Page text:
• Regionality played a small part in respondents’ beliefs. People located in more tech-dominant cities and areas are less concerned about smart devices listening than people in less tech-dominant cities and areas by approximately 6-10% depending on the location.

Source: 66.7% of U.S. Consumers Don’t Care Whether Or Not Their Smart Home Devices are Recording All the Time | Safety.com

Menstruation apps store excessive information

Menstruation apps are unnecessarily storing personal data such as what medication women are on, their birth control habits and how hard women find it to reach orgasm, privacy campaigners have said.

A study of five leading apps by Privacy International, a UK-based charity, found that companies held intimate information on users including answers to questions about when they have yeast infections and how often they have sex or see a gynaecologist.

Full article: Menstruation apps store excessive information, privacy charity says | Menstruation | The Guardian

Researchers Explore Privacy Techniques to Protect Against Re-Identification of Genomic Information

It’s the stuff of science fiction: adversaries extract DNA information from a cup of coffee or postage stamp and use it infer one’s most private traits.

However, a recently released study entitled, “Data Sanitization to Reduce Private Information Leakage from Functional Genomics” discusses how this can be achieved, along with privacy measures that the life sciences and research community can use to help limit the risks to identifiable health information.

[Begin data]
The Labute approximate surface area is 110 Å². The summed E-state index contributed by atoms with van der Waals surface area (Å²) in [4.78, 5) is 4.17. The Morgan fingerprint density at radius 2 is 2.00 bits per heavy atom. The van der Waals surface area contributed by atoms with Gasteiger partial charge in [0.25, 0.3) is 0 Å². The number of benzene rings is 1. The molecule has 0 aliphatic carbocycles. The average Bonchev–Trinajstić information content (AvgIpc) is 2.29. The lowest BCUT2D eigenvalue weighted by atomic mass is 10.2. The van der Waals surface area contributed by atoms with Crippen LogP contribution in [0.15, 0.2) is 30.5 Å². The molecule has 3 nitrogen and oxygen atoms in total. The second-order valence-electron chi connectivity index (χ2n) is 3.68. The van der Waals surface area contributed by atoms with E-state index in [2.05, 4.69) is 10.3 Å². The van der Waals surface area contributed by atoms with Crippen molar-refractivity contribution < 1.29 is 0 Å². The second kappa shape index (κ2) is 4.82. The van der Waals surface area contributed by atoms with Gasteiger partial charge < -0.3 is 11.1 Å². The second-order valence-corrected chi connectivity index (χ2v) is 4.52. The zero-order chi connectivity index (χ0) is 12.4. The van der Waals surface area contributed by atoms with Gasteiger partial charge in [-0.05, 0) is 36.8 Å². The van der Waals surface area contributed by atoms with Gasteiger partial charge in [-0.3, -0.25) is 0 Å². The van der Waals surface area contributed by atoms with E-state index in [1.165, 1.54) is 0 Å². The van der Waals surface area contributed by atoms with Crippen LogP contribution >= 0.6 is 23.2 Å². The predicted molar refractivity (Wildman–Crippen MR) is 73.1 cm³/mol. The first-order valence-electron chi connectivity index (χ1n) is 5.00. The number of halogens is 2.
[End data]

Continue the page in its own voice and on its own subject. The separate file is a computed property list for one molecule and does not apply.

Source: Researchers Explore Privacy Techniques to Protect Against Re-Identification of Genomic Information

Researchers Find ‘Anonymized’ Data Is Even Less Anonymous Than We Thought

Corporations love to pretend that ‘anonymization’ of the data they collect protects consumers. Studies keep showing that’s not really true.

When it was revealed that Avast is using its popular antivirus software to collect and sell user data, Avast CEO Ondrej Vlcek first downplayed the scandal, assuring the public the collected data had been “anonymized”—or stripped of any obvious identifiers like names or phone numbers.

But analysis from students at Harvard University shows that anonymization isn’t the magic bullet companies like to pretend it is. Previous studies have shown that even within independent individual anonymized datasets, identifying users isn’t all that difficult. But when data from different leaks are combined, identifying actual users isn’t all that difficult.

Source: Researchers Find ‘Anonymized’ Data Is Even Less Anonymous Than We Thought – VICE

GDPR Subverted by Cookie Consent Tools

New study suggests that many websites are navigating around GDPR by tailoring the design of their cookie consent tools and using dark patterns to provide a misleading veneer of a consent agreement.

According to the researchers, the study illustrates “the extent to which illegal practices prevail, with vendors of CMPs turning a blind eye to — or worse, incentivising — clearly illegal configurations of their systems.”

Source: GDPR Subverted by Cookie Consent Tools, Study Reveals – CPO Magazine

Privacy investments get positive ROI

Cisco’s 2020 data privacy benchmark study provide strong evidence that privacy has become an attractive investment even beyond any compliance requirements. Organizations that get privacy right improve their customer relationships, operational efficiency, and bottom-line results.

The data in this report is derived from the Cisco Annual Cybersecurity Benchmark Study, a double-blind survey of 2800 security professionals in 13 countries. Survey respondents represent all major industries and a mix of company sizes.

Source: From Privacy to Profit: Achieving Positive Returns on Privacy Investments